Sunday, January 27, 2008

Do We
Really Need
Asteroid Surfing?


From my early years, I have always been in awe of anything related to space. I was glued to the TV back on 20 July, 1969 when Neil Armstrong took "One small step for man, one giant leap for mankind," and today I remain fascinated about the coming onslaught of commercial space tourism.

At the center of all this has always been NASA, and I have plenty of respect for what they stand for, and what they accomplish. But when I read that they are actually thinking of landing an actual human onto the face of the asteroid known as 99942 Apophis, I can't help but to think such a mission is just plain ridiculous.

There are plenty of great articles and information out there that explains the remote threat that our planet from time to time will get smacked by very large, very fast-moving rocks from outer space. There are craters around the globe that are proof of this, so it is not outside of the realm of possibility that the threat exists.

The best source I could find is the B612 Foundation, which has a web site loaded with great information on just how we can and should go up and deflect the trajectory of inbound asteroids. A particularly good read is this report (pdf) NASA released to Congress on 8 March 2007.

But since our country is basically broke – having to borrow money to stay afloat and pay for things like Bush's war and his sham economic stimulus package – it seems crazy to try to fund this asteroid adventure, a story coming not from some whacked fringe web site with no credibility, but the highly-respected popularmechanics.com:
"It may not be exactly what we had in mind when we outlined five possible plans to stop the Apophis asteroid in Popular Mechanics’ latest cover story, but NASA is looking into sending a manned spacecraft to the near-Earth object. Scientists pinpoint 2029 as the year that the 25-million-ton, 820-foot-wide asteroid could hit Earth, wreaking havoc that puts our five future mega-disasters to shame. Odds are the asteroid will miss us, but if it hits a precisely located gravitational keyhole, Apophis would swing back around and put Earth in the crosshairs for a collision in 2036."
I couldn't find a dollar figure showing how much this asteroid surfing trip would cost, but one can only imagine the bill will be huge. Sure, why not just put it on our country's already maxxed-out credit card. Not a problem, as long as the mission is successful. But when you really think about what they want to accomplish, it is just plain crazy:
According to Wikipedia, Apophis is just 820 feet long, and is traveling at about 110,629 kilometers an hour. Let's compare that the the carrier USS Essex, which is also about 820 feet long and cruises the open seas at about 24 knots per hour. We aviators all know that without question, the most precise landings any pilot can make is a carrier landing – there is literally no room for error. And that is at about 27 mph! Try performing the same maneuver in space when the target is blasting along at well north of 68,000 mph! Even Tom Cruise can't grease that landing.
So for the sake of debate, let's say NASA succeeds on planting an astronaut on Apophis. Then what? They take samples, they take pictures, they feed live footage back to your TV, and America rejoices that NASA has saved our planet's future. But have they? Will this mission be a slam dunk success, or just a photo op for an agency that would really, really like to plant a guy on Mars?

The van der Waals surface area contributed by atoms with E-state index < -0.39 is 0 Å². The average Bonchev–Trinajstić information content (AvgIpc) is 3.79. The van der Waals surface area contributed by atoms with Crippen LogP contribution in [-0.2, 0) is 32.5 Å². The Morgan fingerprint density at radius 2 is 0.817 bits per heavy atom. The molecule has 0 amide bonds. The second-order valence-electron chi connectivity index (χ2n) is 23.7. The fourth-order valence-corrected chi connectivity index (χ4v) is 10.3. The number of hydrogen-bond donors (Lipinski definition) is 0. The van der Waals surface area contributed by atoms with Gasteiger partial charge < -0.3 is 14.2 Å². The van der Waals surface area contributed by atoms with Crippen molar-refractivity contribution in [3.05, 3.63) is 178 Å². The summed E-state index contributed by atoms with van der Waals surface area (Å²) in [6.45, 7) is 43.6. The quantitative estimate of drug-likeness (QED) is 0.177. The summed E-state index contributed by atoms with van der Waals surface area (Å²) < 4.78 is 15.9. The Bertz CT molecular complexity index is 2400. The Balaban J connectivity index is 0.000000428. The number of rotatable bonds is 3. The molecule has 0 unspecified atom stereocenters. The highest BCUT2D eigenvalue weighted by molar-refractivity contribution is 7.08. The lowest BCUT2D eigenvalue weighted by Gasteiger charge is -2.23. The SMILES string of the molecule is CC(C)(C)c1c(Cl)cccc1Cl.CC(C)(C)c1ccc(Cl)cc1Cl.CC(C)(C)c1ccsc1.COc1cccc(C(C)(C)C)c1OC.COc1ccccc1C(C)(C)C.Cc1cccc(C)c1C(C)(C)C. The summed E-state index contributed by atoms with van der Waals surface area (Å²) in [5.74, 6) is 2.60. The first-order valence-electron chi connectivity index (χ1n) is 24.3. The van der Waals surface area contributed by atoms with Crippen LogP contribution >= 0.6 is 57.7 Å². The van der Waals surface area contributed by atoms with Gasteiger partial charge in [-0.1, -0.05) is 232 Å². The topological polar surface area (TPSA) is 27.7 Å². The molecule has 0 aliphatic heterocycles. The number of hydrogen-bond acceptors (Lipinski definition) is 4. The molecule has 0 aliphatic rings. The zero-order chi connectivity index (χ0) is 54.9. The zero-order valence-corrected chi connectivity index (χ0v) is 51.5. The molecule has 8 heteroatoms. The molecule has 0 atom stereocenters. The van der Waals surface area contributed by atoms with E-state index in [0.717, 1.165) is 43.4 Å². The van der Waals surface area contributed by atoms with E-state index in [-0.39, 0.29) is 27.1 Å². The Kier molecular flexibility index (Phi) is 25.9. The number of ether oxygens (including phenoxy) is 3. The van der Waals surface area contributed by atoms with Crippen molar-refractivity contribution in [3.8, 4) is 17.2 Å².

I have scoured the B612 Foundation site this AM, and read whatever I could on the chances of a large flaming rock flattening my living room. It sure looks like the chance theoretically exists, but I would love to see the next President and his/her Congress – supported by the scientific community – require that NASA guarantee they can steer these asteroids away from Earth before we raid our children's financial future to let them try. It will not be enough to simple stand atop an asteroid and shout "we did it"...they need hard science that once there, the ship and crew will carry the equipment and expertise to do the job and save the day.

But, when you look at the asteroid's Wikipedia page, the threat may not really be that great:
As of October 19, 2006, the impact probability for April 13, 2036, is estimated at 1 in 45,000. An additional impact date in 2037 has been identified; however, the impact probability for that encounter is 1 in 12.3 million.
One in forty five thousand. I would stand in front of a Greyhound bus heading straight for me if I knew the chances of me kissing its windshield were just 1 in 45,000. Is that sufficient odds to justify dropping billions and billions on asteroid surfing? That is a question we can all debate until infinitum, or at least until Apophis beats the odds and slaps down Earth in a crash of biblical proportions.

And don't even get me started on Bush's yearning to send a manned mission to Mars, one that would require a filling station be built on our Moon first. We do not need men on Mars these days, we need adequate schools, no hungry children, and bridges that do not collapse. We need a health care system that isn't slowly killing off the middle class, we need to bring American jobs home from China, and we need emergency legislation and funding to find alternative fuels so we can tell the Saudis where they can stick those $100 barrels of oil.

Until any President can fix those broken parts of our great country, the very last thing we need is to pump billions of imaginary money into NASA for anything beyond required trips to deliver the groceries to the International Space Station.